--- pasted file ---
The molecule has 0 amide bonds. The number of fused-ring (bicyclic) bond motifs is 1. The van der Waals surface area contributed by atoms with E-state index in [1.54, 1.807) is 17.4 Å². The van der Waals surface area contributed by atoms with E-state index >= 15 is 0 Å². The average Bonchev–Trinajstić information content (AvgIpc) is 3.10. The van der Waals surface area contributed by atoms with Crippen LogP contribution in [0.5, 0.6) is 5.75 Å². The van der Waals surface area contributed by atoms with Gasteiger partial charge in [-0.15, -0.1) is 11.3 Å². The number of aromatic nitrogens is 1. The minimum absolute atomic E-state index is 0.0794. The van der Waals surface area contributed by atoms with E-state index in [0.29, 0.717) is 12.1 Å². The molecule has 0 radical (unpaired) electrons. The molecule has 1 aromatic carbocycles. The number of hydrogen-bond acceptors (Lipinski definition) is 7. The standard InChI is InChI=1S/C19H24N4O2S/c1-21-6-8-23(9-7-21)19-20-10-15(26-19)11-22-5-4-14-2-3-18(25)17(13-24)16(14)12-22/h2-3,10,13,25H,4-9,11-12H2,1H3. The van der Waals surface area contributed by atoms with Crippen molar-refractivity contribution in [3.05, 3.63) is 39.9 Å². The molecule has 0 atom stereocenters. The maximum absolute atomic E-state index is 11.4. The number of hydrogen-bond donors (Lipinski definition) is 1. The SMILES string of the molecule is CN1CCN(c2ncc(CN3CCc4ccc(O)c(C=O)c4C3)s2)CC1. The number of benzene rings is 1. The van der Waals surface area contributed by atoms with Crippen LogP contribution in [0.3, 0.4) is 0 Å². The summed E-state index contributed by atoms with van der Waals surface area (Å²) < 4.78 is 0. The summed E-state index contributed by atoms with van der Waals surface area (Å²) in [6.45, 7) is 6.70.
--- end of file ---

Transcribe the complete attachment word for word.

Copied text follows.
The molecule has 0 amide bonds. The number of fused-ring (bicyclic) bond motifs is 1. The van der Waals surface area contributed by atoms with E-state index in [1.54, 1.807) is 17.4 Å². The van der Waals surface area contributed by atoms with E-state index >= 15 is 0 Å². The average Bonchev–Trinajstić information content (AvgIpc) is 3.10. The van der Waals surface area contributed by atoms with Crippen LogP contribution in [0.5, 0.6) is 5.75 Å². The van der Waals surface area contributed by atoms with Gasteiger partial charge in [-0.15, -0.1) is 11.3 Å². The number of aromatic nitrogens is 1. The minimum absolute atomic E-state index is 0.0794. The van der Waals surface area contributed by atoms with E-state index in [0.29, 0.717) is 12.1 Å². The molecule has 0 radical (unpaired) electrons. The molecule has 1 aromatic carbocycles. The number of hydrogen-bond acceptors (Lipinski definition) is 7. The standard InChI is InChI=1S/C19H24N4O2S/c1-21-6-8-23(9-7-21)19-20-10-15(26-19)11-22-5-4-14-2-3-18(25)17(13-24)16(14)12-22/h2-3,10,13,25H,4-9,11-12H2,1H3. The van der Waals surface area contributed by atoms with Crippen molar-refractivity contribution in [3.05, 3.63) is 39.9 Å². The molecule has 0 atom stereocenters. The maximum absolute atomic E-state index is 11.4. The number of hydrogen-bond donors (Lipinski definition) is 1. The SMILES string of the molecule is CN1CCN(c2ncc(CN3CCc4ccc(O)c(C=O)c4C3)s2)CC1. The number of benzene rings is 1. The van der Waals surface area contributed by atoms with Crippen LogP contribution in [0.3, 0.4) is 0 Å². The summed E-state index contributed by atoms with van der Waals surface area (Å²) < 4.78 is 0. The summed E-state index contributed by atoms with van der Waals surface area (Å²) in [6.45, 7) is 6.70.